Document Detail

Randomized placebo-controlled trial of a 42-day tapering course of dexamethasone to reduce the duration of ventilator dependency in very low birth weight infants: outcome of study participants at 1-year adjusted age.
MedLine Citation:
PMID:  10390254     Owner:  NLM     Status:  MEDLINE    
OBJECTIVE: Ventilator-dependent preterm infants are often treated with a prolonged tapering course of dexamethasone to decrease the risk and severity of chronic lung disease. The objective of this study was to assess the effect of this therapy on developmental outcome at 1 year of age. METHODS: Study participants were 118 very low birth weight infants who, at 15 to 25 days of life, were not weaning from assisted ventilation and were then enrolled in a randomized, placebo-controlled, double-blind trial of a 42-day tapering course of dexamethasone. Infants were examined at 1 year of age, adjusted for prematurity, by a pediatrician and a child psychologist. A physical and neurologic examination was performed, and the Bayley Scales of Infant Development were administered. All examiners were blind to treatment group. RESULTS: Groups were similar in terms of birth weight, gestational age, gender, and race. A higher percentage of dexamethasone recipients had major intracranial abnormalities diagnosed by ultrasonography (21% vs 11%). Group differences were not found for Bayley Mental Development Index (median [range] for dexamethasone-treated group, 94 [50-123]; for placebo group, 90 [28-117]) or Psychomotor Development Index Index (median [range]) for dexamethasone-treated group, 78 (50-109); for placebo-treated group, 81 [28-117]). More dexamethasone-treated infants had cerebral palsy (25% vs 7%) and abnormal neurologic examination findings (45% vs 16%). In stratified analyses, adjusted for major cranial ultrasound abnormalities, these associations persisted (OR values for cerebral palsy, 5.3; 95% CI: 1.3-21.4; OR values for neurologic abnormality 3.6; 95% CI: 1.2-11.0). CONCLUSIONS: A 42-day tapering course of dexamethasone was associated with an increased risk of cerebral palsy. Possible explanations include an adverse effect of this therapy on brain development and/or improved survival of infants who either already have neurologic injury or who are at increased risk for such injury.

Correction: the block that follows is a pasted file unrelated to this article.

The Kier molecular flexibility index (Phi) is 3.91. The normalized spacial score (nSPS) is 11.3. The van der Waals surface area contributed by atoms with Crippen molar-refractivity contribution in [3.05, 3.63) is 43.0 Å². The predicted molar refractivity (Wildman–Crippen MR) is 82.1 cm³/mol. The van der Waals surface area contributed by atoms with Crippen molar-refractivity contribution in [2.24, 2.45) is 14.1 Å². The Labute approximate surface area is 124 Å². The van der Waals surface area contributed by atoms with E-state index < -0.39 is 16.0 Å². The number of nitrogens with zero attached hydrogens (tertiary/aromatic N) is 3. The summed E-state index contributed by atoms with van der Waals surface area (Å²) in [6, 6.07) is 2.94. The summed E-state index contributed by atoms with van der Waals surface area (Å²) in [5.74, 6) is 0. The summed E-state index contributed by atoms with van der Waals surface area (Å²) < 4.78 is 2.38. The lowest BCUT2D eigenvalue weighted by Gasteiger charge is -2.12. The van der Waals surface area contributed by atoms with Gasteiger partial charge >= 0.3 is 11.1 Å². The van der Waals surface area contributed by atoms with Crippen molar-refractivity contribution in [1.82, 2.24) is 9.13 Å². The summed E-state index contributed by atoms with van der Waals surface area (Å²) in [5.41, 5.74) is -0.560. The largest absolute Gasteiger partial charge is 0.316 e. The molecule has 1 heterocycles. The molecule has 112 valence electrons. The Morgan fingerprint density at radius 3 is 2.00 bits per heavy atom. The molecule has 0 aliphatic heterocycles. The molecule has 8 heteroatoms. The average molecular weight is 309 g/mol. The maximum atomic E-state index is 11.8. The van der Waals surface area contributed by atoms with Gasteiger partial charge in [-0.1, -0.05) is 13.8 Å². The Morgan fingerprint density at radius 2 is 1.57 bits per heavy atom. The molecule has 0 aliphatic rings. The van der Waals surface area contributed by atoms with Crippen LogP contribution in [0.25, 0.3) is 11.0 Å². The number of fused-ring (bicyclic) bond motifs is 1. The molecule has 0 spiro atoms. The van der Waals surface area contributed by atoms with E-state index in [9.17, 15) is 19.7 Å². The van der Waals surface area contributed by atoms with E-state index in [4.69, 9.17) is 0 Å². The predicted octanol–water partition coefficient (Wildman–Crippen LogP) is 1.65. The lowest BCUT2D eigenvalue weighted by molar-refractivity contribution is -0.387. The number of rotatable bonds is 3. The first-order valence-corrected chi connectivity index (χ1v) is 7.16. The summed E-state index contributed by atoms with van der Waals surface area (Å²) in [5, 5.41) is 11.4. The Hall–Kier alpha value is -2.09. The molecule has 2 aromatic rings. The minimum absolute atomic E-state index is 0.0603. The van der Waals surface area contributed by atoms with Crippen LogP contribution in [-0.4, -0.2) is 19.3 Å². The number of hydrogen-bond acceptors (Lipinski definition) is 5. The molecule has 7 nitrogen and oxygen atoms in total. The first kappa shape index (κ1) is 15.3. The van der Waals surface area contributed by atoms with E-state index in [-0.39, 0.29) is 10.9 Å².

T M O'Shea; J M Kothadia; K L Klinepeter; D J Goldstein; B G Jackson; R G Weaver; R G Dillard
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Publication Detail:
Type:  Clinical Trial; Journal Article; Randomized Controlled Trial; Research Support, Non-U.S. Gov't    
Journal Detail:
Title:  Pediatrics     Volume:  104     ISSN:  0031-4005     ISO Abbreviation:  Pediatrics     Publication Date:  1999 Jul 
Date Detail:
Created Date:  1999-07-22     Completed Date:  1999-07-22     Revised Date:  2006-11-15    
Medline Journal Info:
Nlm Unique ID:  0376422     Medline TA:  Pediatrics     Country:  UNITED STATES    
Other Details:
Languages:  eng     Pagination:  15-21     Citation Subset:  AIM; IM    
Department of Pediatrics, Wake Forest University School of Medicine, Winston-Salem, North Carolina, USA.
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MeSH Terms
Cerebral Palsy / epidemiology
Child Development / drug effects*
Confounding Factors (Epidemiology)
Dexamethasone / pharmacology*,  therapeutic use
Double-Blind Method
Glucocorticoids / pharmacology*,  therapeutic use
Infant, Newborn
Infant, Very Low Birth Weight*
North Carolina / epidemiology
Odds Ratio
Proportional Hazards Models
Respiratory Distress Syndrome, Newborn / epidemiology,  therapy
Statistics, Nonparametric
Ventilator Weaning / methods*
Reg. No./Substance:
0/Glucocorticoids; 50-02-2/Dexamethasone
Comment In:
Pediatrics. 2000 Oct;106(4):864   [PMID:  11183177 ]

From MEDLINE®/PubMed®, a database of the U.S. National Library of Medicine

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